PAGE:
A teen from a city in southern Israel that has been repeatedly hit by Palestinian rockets developed the idea for an innovative application that alerts users whenever missiles are fired from Gaza.
Bar's free app, which takes its name from Israel's missile attack warnings, was developed by volunteer Kobi Snir, according to the report. Notifications in Hebrew are sent to iPhone users every time an air raid warning goes out across the government's public safety network. The app can also tell users where the nearest shelter is, according to RT.com.
Israel has a sophisticated warning system in place with its Iron Dome anti-missile defense system and air raid sirens, but citizens working indoors don't always hear the warnings, according to CNN's Fred Pleitgen. The app gives some people a little more time to get to shelter. When a Color Red notification is detected, the app sounds an alert and displays the number of seconds since the missile warning siren, the Times reports.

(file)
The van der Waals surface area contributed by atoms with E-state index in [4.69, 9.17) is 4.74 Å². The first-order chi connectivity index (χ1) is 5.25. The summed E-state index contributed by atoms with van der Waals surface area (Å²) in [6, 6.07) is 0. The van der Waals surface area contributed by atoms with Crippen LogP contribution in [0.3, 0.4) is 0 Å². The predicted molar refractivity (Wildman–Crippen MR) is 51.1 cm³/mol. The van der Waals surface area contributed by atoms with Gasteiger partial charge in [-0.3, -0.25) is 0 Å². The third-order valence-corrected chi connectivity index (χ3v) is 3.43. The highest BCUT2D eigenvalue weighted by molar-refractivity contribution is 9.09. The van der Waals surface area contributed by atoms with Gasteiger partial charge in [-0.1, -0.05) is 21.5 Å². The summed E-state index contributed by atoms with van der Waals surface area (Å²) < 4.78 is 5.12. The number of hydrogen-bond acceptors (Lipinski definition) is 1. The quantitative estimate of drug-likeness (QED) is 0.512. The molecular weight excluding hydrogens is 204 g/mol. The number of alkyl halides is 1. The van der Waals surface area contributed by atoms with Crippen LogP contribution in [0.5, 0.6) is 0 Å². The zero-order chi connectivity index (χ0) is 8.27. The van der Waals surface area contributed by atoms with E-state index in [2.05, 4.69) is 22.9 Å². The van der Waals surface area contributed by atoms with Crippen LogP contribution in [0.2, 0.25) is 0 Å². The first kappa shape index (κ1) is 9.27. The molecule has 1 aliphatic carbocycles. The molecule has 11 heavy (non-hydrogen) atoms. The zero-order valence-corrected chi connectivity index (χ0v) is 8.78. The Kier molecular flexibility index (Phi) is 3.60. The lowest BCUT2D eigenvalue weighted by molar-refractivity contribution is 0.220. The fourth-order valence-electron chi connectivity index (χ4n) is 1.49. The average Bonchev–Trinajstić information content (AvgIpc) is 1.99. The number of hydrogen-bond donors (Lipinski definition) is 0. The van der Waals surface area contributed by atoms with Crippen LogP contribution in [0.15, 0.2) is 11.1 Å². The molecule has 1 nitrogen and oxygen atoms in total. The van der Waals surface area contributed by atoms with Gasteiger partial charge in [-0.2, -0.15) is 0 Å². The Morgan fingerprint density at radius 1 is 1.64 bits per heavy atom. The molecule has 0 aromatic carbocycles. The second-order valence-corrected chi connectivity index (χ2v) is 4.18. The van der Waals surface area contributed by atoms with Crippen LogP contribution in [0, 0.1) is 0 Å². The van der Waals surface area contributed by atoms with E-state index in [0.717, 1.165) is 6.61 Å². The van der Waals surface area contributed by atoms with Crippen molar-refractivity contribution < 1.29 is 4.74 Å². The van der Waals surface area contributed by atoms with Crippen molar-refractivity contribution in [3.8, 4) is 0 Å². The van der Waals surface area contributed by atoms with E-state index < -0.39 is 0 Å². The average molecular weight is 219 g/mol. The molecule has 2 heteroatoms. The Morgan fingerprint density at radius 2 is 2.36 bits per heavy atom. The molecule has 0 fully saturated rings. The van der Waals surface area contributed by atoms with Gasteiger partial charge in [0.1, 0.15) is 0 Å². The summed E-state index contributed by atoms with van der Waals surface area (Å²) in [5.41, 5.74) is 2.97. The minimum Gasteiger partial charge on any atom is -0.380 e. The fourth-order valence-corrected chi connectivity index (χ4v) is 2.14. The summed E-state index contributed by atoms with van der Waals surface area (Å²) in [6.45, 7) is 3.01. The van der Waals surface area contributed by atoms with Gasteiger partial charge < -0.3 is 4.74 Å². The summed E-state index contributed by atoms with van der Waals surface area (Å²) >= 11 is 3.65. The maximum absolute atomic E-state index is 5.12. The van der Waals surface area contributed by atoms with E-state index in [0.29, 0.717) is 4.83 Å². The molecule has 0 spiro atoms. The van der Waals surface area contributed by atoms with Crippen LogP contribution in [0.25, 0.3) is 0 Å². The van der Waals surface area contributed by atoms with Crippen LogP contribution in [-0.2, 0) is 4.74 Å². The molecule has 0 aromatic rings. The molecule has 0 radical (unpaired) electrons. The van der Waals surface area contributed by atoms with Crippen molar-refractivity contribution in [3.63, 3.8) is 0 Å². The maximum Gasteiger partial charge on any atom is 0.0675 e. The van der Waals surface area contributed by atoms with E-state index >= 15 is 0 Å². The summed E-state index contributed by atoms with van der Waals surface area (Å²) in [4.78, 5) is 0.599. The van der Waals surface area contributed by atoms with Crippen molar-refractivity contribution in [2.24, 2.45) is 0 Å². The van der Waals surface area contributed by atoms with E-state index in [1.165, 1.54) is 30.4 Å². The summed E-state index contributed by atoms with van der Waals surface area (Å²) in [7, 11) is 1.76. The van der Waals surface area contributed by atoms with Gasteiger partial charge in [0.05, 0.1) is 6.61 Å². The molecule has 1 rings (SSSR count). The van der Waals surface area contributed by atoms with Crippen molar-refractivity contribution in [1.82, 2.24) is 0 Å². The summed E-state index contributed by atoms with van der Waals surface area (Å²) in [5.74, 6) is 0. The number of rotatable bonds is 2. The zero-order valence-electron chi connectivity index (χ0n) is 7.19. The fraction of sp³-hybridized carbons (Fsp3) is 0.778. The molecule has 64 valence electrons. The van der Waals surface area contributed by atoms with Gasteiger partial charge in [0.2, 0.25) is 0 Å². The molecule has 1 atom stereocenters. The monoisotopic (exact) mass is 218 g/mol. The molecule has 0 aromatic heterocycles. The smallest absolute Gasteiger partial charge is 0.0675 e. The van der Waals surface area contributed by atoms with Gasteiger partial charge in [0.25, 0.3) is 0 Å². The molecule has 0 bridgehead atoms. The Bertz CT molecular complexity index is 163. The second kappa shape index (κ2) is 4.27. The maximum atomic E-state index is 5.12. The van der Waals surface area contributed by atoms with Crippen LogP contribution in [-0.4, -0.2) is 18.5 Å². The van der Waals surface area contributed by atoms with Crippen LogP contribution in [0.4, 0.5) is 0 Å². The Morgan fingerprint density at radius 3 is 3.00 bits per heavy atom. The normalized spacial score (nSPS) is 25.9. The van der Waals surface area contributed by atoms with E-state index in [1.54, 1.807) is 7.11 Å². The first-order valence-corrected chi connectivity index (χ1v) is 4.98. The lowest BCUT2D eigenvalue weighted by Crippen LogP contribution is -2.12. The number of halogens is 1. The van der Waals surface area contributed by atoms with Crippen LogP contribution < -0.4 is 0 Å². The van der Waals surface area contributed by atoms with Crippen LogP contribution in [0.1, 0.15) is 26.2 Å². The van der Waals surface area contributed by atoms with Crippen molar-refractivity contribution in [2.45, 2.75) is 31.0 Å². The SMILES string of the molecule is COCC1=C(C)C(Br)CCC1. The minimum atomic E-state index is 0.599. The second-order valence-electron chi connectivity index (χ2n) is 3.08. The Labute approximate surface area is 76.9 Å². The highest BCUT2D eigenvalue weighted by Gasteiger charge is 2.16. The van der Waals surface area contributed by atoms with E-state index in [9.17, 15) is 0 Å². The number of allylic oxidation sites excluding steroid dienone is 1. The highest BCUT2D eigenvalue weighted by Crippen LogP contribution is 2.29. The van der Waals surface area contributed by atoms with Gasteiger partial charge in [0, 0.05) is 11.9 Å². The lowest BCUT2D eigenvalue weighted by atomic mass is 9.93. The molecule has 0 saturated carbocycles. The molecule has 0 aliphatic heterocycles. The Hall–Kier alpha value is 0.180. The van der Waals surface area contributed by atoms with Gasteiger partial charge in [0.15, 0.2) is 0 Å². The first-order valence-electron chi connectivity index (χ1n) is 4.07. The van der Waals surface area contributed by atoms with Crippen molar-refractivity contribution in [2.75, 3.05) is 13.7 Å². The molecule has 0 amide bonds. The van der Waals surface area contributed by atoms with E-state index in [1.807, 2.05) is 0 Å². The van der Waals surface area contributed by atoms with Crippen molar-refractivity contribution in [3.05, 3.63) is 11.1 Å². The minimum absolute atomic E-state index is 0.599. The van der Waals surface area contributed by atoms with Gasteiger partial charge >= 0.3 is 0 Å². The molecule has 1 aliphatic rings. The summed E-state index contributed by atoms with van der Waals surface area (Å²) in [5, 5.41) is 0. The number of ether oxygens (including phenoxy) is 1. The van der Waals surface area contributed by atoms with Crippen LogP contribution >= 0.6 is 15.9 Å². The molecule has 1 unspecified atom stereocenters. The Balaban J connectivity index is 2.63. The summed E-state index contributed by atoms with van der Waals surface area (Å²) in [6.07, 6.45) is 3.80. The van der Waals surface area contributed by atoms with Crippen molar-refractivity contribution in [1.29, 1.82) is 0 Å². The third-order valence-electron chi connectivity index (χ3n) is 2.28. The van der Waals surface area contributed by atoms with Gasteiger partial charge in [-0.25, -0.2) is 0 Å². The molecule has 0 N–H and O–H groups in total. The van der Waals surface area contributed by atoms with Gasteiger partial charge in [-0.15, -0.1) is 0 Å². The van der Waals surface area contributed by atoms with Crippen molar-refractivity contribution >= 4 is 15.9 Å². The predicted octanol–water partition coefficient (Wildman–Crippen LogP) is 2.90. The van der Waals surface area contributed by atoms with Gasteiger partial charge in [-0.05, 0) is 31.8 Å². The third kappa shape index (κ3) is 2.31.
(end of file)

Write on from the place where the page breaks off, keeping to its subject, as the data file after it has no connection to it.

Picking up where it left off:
Colonel Avital Leibovich said that some citizens have as little as 15 seconds to find shelter, so any mobile device that can help is a good solution, according to the CNN report.
This is not the fist time Israel's brain trust has been applied to the defense industry. In the 2009 book "Start-Up Nation: The Story of Israel’s Economic Miracle," authors Dan Senor and Saul Singer claim that "adversity of all kinds, such as being under attack, small, isolated, and lacking resources, have forced Israelis to be resourceful, to do more with less, to innovate, and to be global from day one."
Much of Israel’s tech economy, considered second only to Silicon Valley's, "is spurred by the demands of its military and related security industries," The Christian Science Monitor reports.
A similar app called Secure Spaces was developed by the Ashdod Municipality for both iPhone and Android platforms. The app lists protected spaces in specific areas and uses the device’s GPS chip and Google Maps to determine the location of the closest protected space, as determined by the Home Front Command, according to The Times of Israel.